COLUMBUS - The cult of experimentation


It's one of the most prestigious and innovative manufacturers of steel tubing used in bicycle frames, located in Settala, in the Province of Milan.

Founded in 1919 by Angelo Luigi Colombo, with the name A. L. Colombo (he changed it to Columbus in the '30s), the company immediately began producing high-quality tubing for companies that have made cycling history, from Bianchi to De Rosa, Pinarello and Colnago. 

In the '30 he also expanded his production to include the successful production of pipes for motorcycles, including the famous Guzzi motorcycles, for cars and even aeroplanes.

In 1977 Columbus Spa was taken over by Colombo's youngest son, Antonio, who made it one of the leading manufacturers of bicycle tubes, and a leader in high-quality materials and innovations, such as the taper-gauge elliptical fork blades.

The tubes of A.L. Colombo first and Columbus later have been used by many cycling legends. From Fausto Coppi to Gino Bartali, Eddy Merckx, Bernard Hinault and Marco Pantani.



The history

1919 – While Italy was emerging from the destruction of the Great War, Angelo Luigi (A.L) Colombo, 27 years old, founded a little company with a big dream: producing high-quality steel tubes. After six months, he was already able to manufacture precision tubes that were chosen by the great brands of the time for their bicycles, including Atala and Bianchi.

But the quality was not Colombo's only goal. He wanted a creative and innovative company that would experiment and diversify its products, from the tubular frames of seaplanes and road vehicles, as well as for furniture and ski-poles.


The 20s

Colombo's love for experimentation and research of new materials led him to collaborate also with some great aeroplane manufacturers.


1927 – Columbus made aviation history. In the 20s Italy was at the forefront of aviation, with Giuseppe De Pinedo and Italo Balbo as two of the first pilots who made the transatlantic crossings. Colombo was happy to manufacture the tubing that formed the backbone of Caproni's famous aircraft that made those epic flights possible.

The same tubing was also used for the famous Moto Guzzi motorcycle chassis, that contributed to their worldwide success. 

At the end of the 20s Colombo also started to produce tubes with differentiated thickness for bicycle frames, to increase the strength and reduce weight.



The 30s

1930 – Colombo created the Columbus brand, which was initially only associated with tubular chromed-steel furniture. Colombo's inexhaustible creativity and versatility led to absolute innovations in the world of furniture, as it had been for bicycle tubes, and parts for motorcycles and aeroplanes.

In the latest 30s, the company produced the special Aelle, Tenax and Columbus, the first Chrome Molybdenum steel tubes, and the elliptical fork blades laying down standard characteristic that would later reproduce by the major companies.


The 40s and the 50s

1946-1950 – Another prestigious collaboration, this time with Maserati, Lancia e Ferrari. Colombo supplied tubes for racing car skeletons and his son, Gilberto, designed the chassis of the iconic cars.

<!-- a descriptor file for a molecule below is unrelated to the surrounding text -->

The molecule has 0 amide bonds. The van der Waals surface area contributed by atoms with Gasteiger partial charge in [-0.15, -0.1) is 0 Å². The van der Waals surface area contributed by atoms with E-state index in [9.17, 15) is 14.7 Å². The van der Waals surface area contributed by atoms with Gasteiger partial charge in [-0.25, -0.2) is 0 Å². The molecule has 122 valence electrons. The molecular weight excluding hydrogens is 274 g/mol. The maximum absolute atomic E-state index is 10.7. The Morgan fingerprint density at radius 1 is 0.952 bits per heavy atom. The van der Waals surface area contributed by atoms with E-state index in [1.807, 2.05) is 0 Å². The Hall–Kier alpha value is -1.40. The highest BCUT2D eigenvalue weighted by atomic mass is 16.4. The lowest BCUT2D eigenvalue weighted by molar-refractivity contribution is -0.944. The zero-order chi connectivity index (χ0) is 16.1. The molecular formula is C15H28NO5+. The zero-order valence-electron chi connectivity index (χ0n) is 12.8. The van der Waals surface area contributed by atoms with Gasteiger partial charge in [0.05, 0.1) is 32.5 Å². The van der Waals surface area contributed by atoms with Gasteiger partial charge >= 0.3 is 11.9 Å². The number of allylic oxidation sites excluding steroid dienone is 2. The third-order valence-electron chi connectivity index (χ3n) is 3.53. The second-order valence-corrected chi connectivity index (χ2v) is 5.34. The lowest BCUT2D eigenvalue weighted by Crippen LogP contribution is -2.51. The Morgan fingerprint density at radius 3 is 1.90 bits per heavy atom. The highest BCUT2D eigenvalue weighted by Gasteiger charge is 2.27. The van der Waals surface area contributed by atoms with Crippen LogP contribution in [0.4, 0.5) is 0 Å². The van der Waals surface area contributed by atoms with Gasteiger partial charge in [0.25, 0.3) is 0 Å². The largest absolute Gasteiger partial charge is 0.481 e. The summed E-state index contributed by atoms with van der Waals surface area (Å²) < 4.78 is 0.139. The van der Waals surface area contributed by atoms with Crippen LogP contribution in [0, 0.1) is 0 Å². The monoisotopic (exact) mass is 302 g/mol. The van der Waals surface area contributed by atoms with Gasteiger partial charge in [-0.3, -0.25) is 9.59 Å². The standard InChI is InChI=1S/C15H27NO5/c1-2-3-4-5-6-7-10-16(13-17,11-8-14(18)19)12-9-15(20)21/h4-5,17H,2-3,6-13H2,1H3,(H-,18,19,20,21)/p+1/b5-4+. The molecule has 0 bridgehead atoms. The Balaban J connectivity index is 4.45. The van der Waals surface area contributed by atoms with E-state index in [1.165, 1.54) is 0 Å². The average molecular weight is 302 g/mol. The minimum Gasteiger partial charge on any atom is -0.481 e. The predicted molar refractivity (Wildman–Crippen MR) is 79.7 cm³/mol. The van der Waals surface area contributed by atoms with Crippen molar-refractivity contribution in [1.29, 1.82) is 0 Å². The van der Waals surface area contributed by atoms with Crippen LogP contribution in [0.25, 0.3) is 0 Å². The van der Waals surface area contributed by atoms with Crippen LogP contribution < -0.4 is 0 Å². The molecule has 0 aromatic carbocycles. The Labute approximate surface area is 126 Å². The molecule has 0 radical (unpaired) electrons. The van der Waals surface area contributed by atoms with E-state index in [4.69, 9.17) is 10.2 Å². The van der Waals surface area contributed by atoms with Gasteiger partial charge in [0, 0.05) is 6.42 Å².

Meanwhile, Colombo continued to experiment in the fields of metallurgy and mechanics. He also designed and built his company's butting machines to manufacture the tubes with tapering wall thickness, reinforcing the tubes at the joints where stresses are greatest.



The 70s and the 80s

1977 – Colombo's youngest son, Antonio, leaves his position as President of AL Colombo and takes over Columbus Spa, determined to make the new-born company the leading manufacturer of bicycle tubes. Thanks to the constant search for innovation and the experience gained from cycle, automobile and aircraft testing, the company intensifies its research highlighting the parts of the frame subjected to the highest stress, to improve stiffness and strength and increase resistance to deformation and breakage.

Among the most famous innovations: the conical helix tube butting, ‘Air’ – the first fully-aerodynamic tube set, the taper-gauge elliptical fork blades, and ‘Max’ – offering the advantages of differing oversize tube profiles to bicycle designers and riders.

The new Columbus manufactured 900 different types of tubes, all of certified quality, and through sophisticated tests carried out on the road and in the lab, also developed super-light tubes sets for some of the greatest cyclists of all time, such as Fausto Coppi, Bracke, Ritter, Moser and Merckx.

1978 – Antonio Colombo became the president of Cinelli, the prestigious bicycle manufacturing company based in Milan.

1979 – With Cinelli, Antonio presented the prototype of the Laser, track pursuit and time trial model which pioneered TIG welding in bicycle frames. An icon of design and technology made entirely of steel. This bike was the pinnacle of Italian frame building and has won more Olympic and track world championships gold medals than any other bike in the history of cycling.

Continue research, experimentation and technological progress have been the ingredients of Columbus' immense success for one hundred years and they still are to this day, with the production of new frames, new tubes, such as the Genius, Grammy fork, Pista Leggera Fork and many others.

But maybe the one thing that made the history of this company so incredible and successful is the belief that his founder, A.L. Colombo, always had: curiosity is the anteroom of knowledge.




(1) Our 80s Luxury Columbus Crono
(2) Our 80s Battaglin Crono with Columbus Cromor tubes
(3) Detail of our Battaglin Crono
(4) (2019) Antonio Colombo holding the iconic Cinelli Supercorsa




1 comment

  • Ted Lynch

    Photo 4 looks like a supercorsa to me. Yes it is laser azzurro blue but not The Cinelli Laser

Leave a comment

Please note, comments must be approved before they are published